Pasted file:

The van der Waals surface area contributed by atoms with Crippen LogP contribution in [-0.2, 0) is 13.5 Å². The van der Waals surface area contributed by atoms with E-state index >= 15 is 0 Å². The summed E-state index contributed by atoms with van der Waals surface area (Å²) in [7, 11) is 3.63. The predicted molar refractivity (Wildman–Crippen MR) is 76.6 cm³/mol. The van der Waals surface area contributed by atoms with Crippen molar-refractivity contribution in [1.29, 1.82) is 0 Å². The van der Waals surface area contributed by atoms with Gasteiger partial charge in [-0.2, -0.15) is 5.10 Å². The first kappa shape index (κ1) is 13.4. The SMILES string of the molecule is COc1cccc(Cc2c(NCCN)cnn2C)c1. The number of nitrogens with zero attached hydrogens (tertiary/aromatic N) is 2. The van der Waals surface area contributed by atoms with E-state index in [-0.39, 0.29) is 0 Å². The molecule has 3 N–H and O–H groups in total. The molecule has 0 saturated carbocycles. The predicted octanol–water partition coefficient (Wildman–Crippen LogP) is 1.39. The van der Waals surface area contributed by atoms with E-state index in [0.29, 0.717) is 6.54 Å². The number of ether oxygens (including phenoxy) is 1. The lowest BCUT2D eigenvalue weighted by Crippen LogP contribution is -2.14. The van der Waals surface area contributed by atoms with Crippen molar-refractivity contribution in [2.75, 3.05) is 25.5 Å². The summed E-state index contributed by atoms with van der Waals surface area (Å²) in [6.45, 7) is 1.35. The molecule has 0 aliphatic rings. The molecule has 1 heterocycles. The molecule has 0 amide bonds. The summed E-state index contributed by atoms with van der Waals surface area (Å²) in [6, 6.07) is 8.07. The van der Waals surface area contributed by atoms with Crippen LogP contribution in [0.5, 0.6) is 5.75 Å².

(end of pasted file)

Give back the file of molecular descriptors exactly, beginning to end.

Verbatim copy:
The van der Waals surface area contributed by atoms with Crippen LogP contribution in [-0.2, 0) is 13.5 Å². The van der Waals surface area contributed by atoms with E-state index >= 15 is 0 Å². The summed E-state index contributed by atoms with van der Waals surface area (Å²) in [7, 11) is 3.63. The predicted molar refractivity (Wildman–Crippen MR) is 76.6 cm³/mol. The van der Waals surface area contributed by atoms with Crippen molar-refractivity contribution in [1.29, 1.82) is 0 Å². The van der Waals surface area contributed by atoms with Gasteiger partial charge in [-0.2, -0.15) is 5.10 Å². The first kappa shape index (κ1) is 13.4. The SMILES string of the molecule is COc1cccc(Cc2c(NCCN)cnn2C)c1. The number of nitrogens with zero attached hydrogens (tertiary/aromatic N) is 2. The van der Waals surface area contributed by atoms with E-state index in [-0.39, 0.29) is 0 Å². The molecule has 3 N–H and O–H groups in total. The molecule has 0 saturated carbocycles. The predicted octanol–water partition coefficient (Wildman–Crippen LogP) is 1.39. The van der Waals surface area contributed by atoms with E-state index in [0.29, 0.717) is 6.54 Å². The number of ether oxygens (including phenoxy) is 1. The lowest BCUT2D eigenvalue weighted by Crippen LogP contribution is -2.14. The van der Waals surface area contributed by atoms with Crippen molar-refractivity contribution in [2.75, 3.05) is 25.5 Å². The summed E-state index contributed by atoms with van der Waals surface area (Å²) in [6.45, 7) is 1.35. The molecule has 0 aliphatic rings. The molecule has 1 heterocycles. The molecule has 0 amide bonds. The summed E-state index contributed by atoms with van der Waals surface area (Å²) in [6, 6.07) is 8.07. The van der Waals surface area contributed by atoms with Crippen LogP contribution in [0.5, 0.6) is 5.75 Å².